After experiencing a record-breaking heat wave this past week, wildfires have now begun to plague California, spreading in the Napa and Sonoma Counties as well as the Santa Cruz Mountains. Massive plumes of smoke have settled above mountaintops, fouling the air quality and endangering public health. As California continues to deal with the COVID-19 pandemic and unforeseen weather conditions, firefighters bear the brunt of the state’s unpredictable climate.
In a recent statement, California Governor Gavin Newsom and local fire officials stated that “the state’s firefighting resources are overextended.” Firefighters have been taking on 72-hour shifts, with little time for breaks or any frontline support. With the state’s resources dwindling lower and lower, California has officially appealed for aid not only from neighboring states but from the entire country. Unfortunately, due to the current pandemic, front lines and firetrucks can no longer carry more than one to two people, leaving these workers with little support when facing massive fires. The urgency of firefighting often leaves sanitation and health protocols as an afterthought, resulting in many workers to ignore COVID-19 precautions in the face of danger.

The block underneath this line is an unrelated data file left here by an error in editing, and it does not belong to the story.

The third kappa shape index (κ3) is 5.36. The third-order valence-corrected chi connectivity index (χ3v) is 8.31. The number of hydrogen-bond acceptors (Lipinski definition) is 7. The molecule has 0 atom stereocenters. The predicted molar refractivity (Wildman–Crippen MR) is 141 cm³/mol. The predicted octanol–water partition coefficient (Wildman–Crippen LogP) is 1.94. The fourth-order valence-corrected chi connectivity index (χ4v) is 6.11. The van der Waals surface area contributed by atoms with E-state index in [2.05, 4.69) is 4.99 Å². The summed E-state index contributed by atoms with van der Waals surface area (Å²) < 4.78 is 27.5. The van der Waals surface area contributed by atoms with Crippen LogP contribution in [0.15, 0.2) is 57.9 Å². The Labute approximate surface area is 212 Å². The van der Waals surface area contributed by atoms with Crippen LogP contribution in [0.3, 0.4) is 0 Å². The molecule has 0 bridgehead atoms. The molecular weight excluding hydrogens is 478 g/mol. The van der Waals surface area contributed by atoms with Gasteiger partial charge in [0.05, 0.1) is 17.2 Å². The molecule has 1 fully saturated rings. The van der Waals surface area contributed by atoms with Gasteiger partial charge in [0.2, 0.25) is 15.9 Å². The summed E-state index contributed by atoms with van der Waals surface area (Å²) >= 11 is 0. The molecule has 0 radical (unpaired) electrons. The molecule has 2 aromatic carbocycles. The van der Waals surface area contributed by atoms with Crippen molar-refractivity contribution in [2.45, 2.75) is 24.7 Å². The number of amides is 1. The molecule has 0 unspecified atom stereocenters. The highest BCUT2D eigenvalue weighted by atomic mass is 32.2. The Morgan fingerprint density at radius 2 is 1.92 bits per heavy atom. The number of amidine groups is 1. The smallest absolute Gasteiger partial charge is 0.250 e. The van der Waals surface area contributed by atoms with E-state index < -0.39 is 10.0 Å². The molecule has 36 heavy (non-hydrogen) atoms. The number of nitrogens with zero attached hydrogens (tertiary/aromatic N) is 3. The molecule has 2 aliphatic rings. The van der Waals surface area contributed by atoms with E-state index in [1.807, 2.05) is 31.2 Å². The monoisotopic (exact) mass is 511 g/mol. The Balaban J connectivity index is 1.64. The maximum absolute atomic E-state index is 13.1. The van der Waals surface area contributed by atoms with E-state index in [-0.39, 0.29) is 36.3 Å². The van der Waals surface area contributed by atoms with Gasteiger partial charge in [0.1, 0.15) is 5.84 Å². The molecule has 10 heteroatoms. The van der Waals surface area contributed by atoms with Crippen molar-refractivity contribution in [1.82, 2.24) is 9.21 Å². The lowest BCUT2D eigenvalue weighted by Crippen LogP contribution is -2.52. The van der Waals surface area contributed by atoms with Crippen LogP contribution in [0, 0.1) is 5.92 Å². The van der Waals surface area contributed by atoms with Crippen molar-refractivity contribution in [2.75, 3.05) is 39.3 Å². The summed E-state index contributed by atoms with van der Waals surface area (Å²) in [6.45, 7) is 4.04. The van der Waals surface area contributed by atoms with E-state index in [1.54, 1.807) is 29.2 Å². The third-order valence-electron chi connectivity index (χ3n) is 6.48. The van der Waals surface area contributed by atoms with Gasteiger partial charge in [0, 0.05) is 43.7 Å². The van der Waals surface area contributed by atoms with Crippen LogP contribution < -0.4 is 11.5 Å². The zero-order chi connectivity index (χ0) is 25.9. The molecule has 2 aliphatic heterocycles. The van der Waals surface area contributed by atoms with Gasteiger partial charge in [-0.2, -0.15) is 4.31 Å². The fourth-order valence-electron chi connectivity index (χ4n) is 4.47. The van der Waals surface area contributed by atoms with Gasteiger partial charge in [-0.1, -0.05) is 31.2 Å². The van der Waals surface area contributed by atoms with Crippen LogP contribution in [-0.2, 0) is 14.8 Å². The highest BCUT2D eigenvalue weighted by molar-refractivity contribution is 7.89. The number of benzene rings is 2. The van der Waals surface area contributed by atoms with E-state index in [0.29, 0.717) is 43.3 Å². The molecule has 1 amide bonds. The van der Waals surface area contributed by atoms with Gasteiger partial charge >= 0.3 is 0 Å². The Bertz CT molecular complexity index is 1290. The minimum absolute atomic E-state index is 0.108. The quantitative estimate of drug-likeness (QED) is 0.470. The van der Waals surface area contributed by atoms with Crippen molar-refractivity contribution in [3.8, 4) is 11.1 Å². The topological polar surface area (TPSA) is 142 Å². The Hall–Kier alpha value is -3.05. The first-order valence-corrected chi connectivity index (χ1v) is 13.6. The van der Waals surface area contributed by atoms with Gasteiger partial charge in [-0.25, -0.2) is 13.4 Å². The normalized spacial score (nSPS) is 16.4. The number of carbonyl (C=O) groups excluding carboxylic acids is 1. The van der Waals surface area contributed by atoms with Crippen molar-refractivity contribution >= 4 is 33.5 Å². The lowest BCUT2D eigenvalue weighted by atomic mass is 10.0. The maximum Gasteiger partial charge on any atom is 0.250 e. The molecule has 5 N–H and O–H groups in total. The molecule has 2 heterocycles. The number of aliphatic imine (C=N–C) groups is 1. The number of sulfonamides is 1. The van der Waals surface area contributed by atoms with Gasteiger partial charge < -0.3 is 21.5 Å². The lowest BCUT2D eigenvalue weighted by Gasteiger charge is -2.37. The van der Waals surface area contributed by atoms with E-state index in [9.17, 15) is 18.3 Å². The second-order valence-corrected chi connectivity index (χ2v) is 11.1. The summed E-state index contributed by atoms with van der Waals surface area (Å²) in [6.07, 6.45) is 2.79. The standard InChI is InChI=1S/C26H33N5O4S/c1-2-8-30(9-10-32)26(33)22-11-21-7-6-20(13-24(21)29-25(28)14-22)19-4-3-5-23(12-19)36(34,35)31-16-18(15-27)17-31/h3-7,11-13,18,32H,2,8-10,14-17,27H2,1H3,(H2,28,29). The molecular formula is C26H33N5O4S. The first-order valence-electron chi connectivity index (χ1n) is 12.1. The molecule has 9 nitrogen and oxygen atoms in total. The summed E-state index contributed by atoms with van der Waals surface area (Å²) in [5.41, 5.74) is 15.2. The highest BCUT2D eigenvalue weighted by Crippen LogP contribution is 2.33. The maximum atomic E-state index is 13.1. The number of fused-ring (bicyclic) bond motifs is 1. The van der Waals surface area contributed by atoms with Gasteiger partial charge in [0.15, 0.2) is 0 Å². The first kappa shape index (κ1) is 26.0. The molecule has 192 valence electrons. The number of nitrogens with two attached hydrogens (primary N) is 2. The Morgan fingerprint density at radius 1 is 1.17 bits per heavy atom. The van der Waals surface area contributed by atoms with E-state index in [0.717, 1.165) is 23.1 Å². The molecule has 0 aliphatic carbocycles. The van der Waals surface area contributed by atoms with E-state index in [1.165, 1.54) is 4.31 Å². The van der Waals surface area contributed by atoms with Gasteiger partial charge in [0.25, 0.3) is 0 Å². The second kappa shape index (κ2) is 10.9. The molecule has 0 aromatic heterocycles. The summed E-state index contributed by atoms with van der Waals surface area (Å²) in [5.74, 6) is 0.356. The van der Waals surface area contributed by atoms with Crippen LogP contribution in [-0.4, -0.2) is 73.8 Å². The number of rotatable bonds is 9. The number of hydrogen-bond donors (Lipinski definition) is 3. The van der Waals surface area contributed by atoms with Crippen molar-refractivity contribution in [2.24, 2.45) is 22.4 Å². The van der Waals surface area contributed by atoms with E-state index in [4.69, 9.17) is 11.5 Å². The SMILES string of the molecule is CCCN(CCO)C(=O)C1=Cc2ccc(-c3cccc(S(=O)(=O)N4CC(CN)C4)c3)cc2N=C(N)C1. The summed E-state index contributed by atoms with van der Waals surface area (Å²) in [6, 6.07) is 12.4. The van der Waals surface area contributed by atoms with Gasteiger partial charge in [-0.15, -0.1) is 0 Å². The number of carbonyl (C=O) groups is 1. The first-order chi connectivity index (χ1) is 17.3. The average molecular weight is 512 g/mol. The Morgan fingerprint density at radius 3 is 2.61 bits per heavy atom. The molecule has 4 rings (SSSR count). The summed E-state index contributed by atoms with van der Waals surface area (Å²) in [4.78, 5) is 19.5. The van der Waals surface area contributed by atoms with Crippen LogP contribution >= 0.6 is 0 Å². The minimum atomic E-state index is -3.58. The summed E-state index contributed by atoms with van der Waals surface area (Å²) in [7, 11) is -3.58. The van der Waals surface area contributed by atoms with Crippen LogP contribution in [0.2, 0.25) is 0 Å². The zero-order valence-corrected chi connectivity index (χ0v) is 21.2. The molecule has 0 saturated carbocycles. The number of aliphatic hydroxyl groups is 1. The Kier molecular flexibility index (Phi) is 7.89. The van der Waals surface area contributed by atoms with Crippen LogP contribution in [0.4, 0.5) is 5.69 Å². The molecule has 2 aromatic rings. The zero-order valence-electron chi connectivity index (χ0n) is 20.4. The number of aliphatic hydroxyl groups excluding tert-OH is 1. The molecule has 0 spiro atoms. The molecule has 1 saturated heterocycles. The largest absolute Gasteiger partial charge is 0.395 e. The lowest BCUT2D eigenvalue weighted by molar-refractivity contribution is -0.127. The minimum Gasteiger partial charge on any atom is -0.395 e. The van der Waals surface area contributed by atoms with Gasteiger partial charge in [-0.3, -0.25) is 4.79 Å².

Wildfires have already torn through around 350,000 acres of land, forcing nearby residents to evacuate and burning around two-dozen homes. In efforts to support the influx of evacuees whose homes have been compromised, hotels and public housing are beginning to reopen. In addition to displacing people from their homes, the wildfires have also compromised air quality. People in close vicinity to the fires have even found their cars and driveways covered in ash and dust. Most areas in Northern California have passed 150 on the air quality index, making the air dangerously unhealthy to breathe. In context of the current pandemic, breathing in polluted air can compromise ones health and make them more susceptible to contract COVID-19. Respiratory symptoms from the fires and coronavirus can often overlap, so doctors recommend people experiencing these symptoms to isolate themselves as much as possible. Currently, the mass displacement and chaos of the recent fires has left Californians in a state of panic. As time progresses, we must take appropriate precautions to protect one another and commend those on the front lines during these tumultuous times.